PNC vs. Chase: Fees

Both PNC and Chase charge different fees for different account types and banking actions. PNC requires monthly maintenance fees for its savings and checking accounts, but these are all waivable. PNC’s CDs, however, won’t require you to pay monthly fees.

PNC vs. Chase
PNC Chase
Basic Checking Account $7 per month, (waivable through three ways) $12 per month, (waivable through three ways)
Basic Savings Account $4 per month (waivable through three ways) $5 per month, (waivable through four ways)
Non-bank ATM in the U.S. $3 per transaction (waivable through two ways) $2.50 per transaction (waivable through three ways)
Overdraft $36 $34

Similarly, Chase charges monthly fees, but these are also waivable. When it comes to out-of-network ATMs, PNC charges a $3 fee, while Chase charges a $2.50 fee. For overdrafts, PNC charges $36, but also offers overdraft protection. Chase, on the other hand, charges $34 and also offers overdraft protection transfers.

PNC vs. Chase: Rates

While PNC and Chase both offer relatively lower interest rates than their competitors, the rates and APY  you can earn at for each varies depending on account type. However, the APY for both PNC and Chase’s savings accounts is just 0.01%.

Final Word

pnc vs. chase

When deciding whether to open an account with PNC vs. Chase, you should note that both financial institutions basically offer all the banking services you may need. The difference between the two is that PNC offers various banking tools, waivable monthly fees and opportunities for interest boosts, while Chase offers greater branch accessibility, sign-up bonuses and specifically tailored account options. Both banks, however, offer less competitive interest rates when compared to online-only banks, so you’ll want to keep that in mind when making your final decision.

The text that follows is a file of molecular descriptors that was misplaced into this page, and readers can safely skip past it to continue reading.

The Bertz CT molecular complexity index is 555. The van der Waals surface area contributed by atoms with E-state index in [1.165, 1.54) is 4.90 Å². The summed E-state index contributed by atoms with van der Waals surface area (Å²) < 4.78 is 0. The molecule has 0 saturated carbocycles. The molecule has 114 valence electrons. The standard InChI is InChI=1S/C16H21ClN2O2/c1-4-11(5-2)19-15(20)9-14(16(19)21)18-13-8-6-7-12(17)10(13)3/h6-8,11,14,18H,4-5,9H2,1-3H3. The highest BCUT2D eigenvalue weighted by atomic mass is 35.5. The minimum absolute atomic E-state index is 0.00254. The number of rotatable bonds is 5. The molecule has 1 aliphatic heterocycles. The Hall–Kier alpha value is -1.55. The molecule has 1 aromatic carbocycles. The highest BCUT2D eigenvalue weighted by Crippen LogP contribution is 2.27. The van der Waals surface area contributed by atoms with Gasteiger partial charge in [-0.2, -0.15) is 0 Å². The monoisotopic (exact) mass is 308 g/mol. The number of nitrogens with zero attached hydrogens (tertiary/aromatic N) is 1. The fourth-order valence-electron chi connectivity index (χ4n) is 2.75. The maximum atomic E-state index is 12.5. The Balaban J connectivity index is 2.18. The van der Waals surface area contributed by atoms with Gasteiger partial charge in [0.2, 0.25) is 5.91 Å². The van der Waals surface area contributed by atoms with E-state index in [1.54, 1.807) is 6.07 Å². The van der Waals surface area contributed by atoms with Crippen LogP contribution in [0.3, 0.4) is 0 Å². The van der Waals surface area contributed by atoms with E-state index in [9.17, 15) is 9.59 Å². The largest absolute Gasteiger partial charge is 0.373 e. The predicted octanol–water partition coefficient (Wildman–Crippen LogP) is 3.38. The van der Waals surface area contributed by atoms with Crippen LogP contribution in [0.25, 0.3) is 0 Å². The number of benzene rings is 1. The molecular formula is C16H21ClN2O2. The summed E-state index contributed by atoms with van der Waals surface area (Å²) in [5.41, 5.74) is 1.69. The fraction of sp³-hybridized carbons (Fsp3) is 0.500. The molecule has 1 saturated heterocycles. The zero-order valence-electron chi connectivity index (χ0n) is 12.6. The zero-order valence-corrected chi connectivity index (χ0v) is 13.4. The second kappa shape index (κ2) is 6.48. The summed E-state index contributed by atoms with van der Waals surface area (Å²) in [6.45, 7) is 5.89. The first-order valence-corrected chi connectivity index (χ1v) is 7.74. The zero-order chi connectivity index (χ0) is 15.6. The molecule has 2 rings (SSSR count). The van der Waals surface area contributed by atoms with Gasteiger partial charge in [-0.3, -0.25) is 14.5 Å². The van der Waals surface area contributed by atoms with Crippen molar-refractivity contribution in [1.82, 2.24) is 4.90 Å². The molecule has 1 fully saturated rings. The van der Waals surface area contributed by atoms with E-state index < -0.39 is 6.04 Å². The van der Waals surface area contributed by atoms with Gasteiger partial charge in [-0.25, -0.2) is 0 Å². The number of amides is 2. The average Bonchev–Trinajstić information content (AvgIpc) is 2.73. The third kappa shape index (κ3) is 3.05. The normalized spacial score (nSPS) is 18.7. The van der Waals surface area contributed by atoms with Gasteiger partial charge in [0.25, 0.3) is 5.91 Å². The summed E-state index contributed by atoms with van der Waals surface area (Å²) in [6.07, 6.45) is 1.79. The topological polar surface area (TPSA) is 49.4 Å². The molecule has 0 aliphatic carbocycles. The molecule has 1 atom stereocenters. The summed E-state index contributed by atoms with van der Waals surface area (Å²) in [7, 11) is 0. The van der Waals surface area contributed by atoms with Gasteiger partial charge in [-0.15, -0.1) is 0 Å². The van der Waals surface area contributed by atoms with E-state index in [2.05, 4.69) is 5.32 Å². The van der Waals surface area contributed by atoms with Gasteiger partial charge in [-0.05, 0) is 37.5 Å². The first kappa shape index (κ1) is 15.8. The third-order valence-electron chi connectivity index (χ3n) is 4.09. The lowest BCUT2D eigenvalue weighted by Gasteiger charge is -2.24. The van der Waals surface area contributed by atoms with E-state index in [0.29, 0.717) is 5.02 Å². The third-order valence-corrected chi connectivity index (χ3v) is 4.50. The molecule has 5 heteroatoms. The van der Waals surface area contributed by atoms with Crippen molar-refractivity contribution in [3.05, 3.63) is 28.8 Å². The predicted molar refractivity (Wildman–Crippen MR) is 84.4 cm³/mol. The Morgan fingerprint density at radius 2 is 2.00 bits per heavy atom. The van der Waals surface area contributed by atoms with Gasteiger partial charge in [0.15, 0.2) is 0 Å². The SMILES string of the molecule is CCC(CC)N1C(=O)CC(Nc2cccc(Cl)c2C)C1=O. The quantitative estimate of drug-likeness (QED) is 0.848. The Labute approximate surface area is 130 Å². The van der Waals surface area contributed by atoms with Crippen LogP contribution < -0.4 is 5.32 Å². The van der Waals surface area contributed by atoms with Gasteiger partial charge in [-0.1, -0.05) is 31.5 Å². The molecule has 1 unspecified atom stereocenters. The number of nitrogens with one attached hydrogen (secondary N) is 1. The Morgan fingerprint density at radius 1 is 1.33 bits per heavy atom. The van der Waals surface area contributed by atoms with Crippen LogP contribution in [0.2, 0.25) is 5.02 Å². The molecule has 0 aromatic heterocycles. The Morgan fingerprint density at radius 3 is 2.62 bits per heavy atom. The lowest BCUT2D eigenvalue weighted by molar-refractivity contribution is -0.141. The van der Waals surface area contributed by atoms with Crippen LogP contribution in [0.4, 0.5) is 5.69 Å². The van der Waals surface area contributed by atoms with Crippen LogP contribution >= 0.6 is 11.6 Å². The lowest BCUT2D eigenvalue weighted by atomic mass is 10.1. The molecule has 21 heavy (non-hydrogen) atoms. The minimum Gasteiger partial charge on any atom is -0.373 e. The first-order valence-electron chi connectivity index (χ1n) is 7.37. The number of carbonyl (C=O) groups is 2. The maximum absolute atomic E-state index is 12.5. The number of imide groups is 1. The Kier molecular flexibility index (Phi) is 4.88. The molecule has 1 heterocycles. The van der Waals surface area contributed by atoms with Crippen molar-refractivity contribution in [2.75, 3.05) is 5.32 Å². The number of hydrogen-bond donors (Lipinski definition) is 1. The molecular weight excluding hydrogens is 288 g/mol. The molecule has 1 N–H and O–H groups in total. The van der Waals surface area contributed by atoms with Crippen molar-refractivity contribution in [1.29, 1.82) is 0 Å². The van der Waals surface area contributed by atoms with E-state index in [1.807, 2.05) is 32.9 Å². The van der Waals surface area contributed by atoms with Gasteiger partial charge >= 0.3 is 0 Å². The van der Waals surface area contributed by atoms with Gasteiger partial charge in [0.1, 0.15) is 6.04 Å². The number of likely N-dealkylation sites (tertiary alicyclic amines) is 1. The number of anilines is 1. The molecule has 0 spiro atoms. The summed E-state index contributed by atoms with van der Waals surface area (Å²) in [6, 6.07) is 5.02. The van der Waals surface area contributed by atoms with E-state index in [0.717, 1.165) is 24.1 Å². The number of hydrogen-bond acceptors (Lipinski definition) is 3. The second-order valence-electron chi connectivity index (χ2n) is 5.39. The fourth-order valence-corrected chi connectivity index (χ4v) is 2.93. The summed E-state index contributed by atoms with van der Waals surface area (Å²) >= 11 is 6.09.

Tips for Finding the Right Bank

  • When there’s so many banks to choose from, it can sometimes be difficult to make the right choice for your specific financial needs. Most big banks offer similar services, including checking and savings accounts, CDs and online and mobile features. However, the rates and terms for those products differ. You’ll need to identify your savings plans and whether they align with the services and rates offered by the bank you’re researching.
  • It’s also important to review what others are saying about that bank you’ve been paying so much attention to. Online customer reviews can be really helpful when you’re trying to determine whether a bank is right for you. Review the experiences others have had with the bank. This will help you to make a solid final decision.
  • If you’re still unsure, consider turning to an expert for help. A financial advisor can help you optimize your finances by taking your entire financial situation into consideration. SmartAsset can help you find an advisor. SmartAdvisor, is our financial advisor matching service, that pairs users with advisors in their area for free. You start by answering a series of questions about your finances and then we’ll match you with up to three advisors who meet your needs.

Photo credit: ©iStock.com/NicoELNino, ©iStock.com/eclipse_images, ©iStock.com/martin-dm

Rickie Houston Rickie Houston writes on a variety of personal finance topics for SmartAsset. His expertise includes retirement and banking. Rickie is currently studying journalism at the Boston University. Rickie’s contributed to work published in the Boston Globe and has worked alongside award-winning faculty for the New England Center of Investigative Reporting at Boston University. He’s involved in multiple publications on campus, including Boston University News Service and Verge Campus BU. Rickie enjoys playing the guitar, traveling abroad and discovering new music. He is originally from Wilmington, North Carolina.